The National Electrical Code mandates that plastic-sheathed wires (commonly known as Romex) be safeguarded in high-risk regions. You may not require conduit if you can run the plastic-sheathed wire high in the cabinets or behind drawers. But if water is a concern, then you should consider using conduit.
You can also run Romex in shallow boxes attached to the wall with metal screws. Make sure that you use metal screw heads instead of wood so that over time they will not become an electrical hazard themselves. Attach the boxes to the wall using metal-stud anchors or drywall screws. Then cover the holes in the box with tape or filler material before adding paint or wallpaper.
Do not use staples, glue, or tape to attach cables to walls. They can cause problems later if the cable needs to be moved or replaced.
Cable must be able to withstand a load before it begins to fail. If it cannot, then it is not adequate for most applications. For example, if a person were to touch both ends of a piece of wire that has been used as a ground, it would be called a "third rail". Such wire is not suitable for lighting purposes because it will not stand up to being touched repeatedly by people walking across it.
The trademark name Romex refers to non-metal sheathing wire. To summarize the National Electrical Code (NEC) standards, Romex wire should not be left exposed anyplace in the house, including the basement, attic, or the house itself. The cable should be securely fastened or, preferable, run via a conduit. The usual purpose for using Romex is to provide electrical service within buildings before the metal wiring system is put in place. This allows outlets to be installed wherever they are needed without having to first tap into the metal piping with special tools.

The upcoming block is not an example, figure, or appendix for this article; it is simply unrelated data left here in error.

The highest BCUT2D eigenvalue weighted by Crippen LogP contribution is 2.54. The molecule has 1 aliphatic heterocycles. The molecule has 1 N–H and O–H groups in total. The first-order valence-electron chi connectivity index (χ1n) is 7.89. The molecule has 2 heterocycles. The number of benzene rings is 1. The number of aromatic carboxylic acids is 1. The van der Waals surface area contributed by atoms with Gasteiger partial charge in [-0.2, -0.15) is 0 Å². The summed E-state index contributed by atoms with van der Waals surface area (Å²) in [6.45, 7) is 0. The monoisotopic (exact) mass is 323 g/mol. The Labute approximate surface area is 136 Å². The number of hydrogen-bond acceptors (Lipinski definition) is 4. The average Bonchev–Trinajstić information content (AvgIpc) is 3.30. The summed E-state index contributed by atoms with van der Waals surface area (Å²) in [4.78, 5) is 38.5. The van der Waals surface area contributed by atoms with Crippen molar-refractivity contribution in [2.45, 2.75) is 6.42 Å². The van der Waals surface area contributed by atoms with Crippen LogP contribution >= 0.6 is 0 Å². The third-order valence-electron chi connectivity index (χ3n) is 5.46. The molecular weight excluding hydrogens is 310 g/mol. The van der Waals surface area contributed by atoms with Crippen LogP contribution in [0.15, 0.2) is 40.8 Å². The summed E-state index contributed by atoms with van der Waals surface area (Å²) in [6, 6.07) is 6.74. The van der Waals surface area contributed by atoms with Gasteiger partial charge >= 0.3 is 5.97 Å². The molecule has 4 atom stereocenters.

When Romex is used as the sole means of electrical distribution inside a building, it must be done according to code requirements. The cable needs to be properly terminated and arranged so that no two circuits are tied together. Also, make sure that you use only certified Romex wire when using it as supply lines inside buildings. Non-Romex wire cannot be used as supply line material because it will not meet code requirements. Certified Romex is manufactured to specific specifications for use as supply line wire; otherwise, it can cause serious injury if it comes in contact with electricity.
If you own a home built after 1990, then you know how important it is to have your water meter placed in an area where it will not be damaged by water. The same thing goes for your gas meter. If these essential parts of your home energy management system are exposed to weather conditions, they may fail prematurely.
The applications for Romex wires are many, but most DIYers are perplexed about whether they can strip Romex and use it in a conduit outside. Yes, it is a resounding yes. In reality, the National Electrical Code (NEC) requires that all non-metallic wires be used in conduits to minimize physical harm, particularly if stripped. This includes using only solid core wire when possible.
If you have Romex running throughout your home with no outlets present, you should check with an electrician to make sure these lines aren't part of a live circuit. If not, then they can be included in your conduit installation without causing any problems.
You should also call in an electrician if you plan on using any appliances that could cause damage if they became energized, such as washers, dryers, and dishwashers. These types of devices need to be located away from your conduit installation in case they malfunction and contact the line. A qualified electrician will be able to assist you in determining what type of conduit is required for your specific situation and help you select the right materials for your project.
Conduit is needed only if the route you choose goes beyond the interior of one dwelling unit. For example, if you want to run cable through the walls of a large room or entire house, you will need to include a junction box at each end of the conduit section.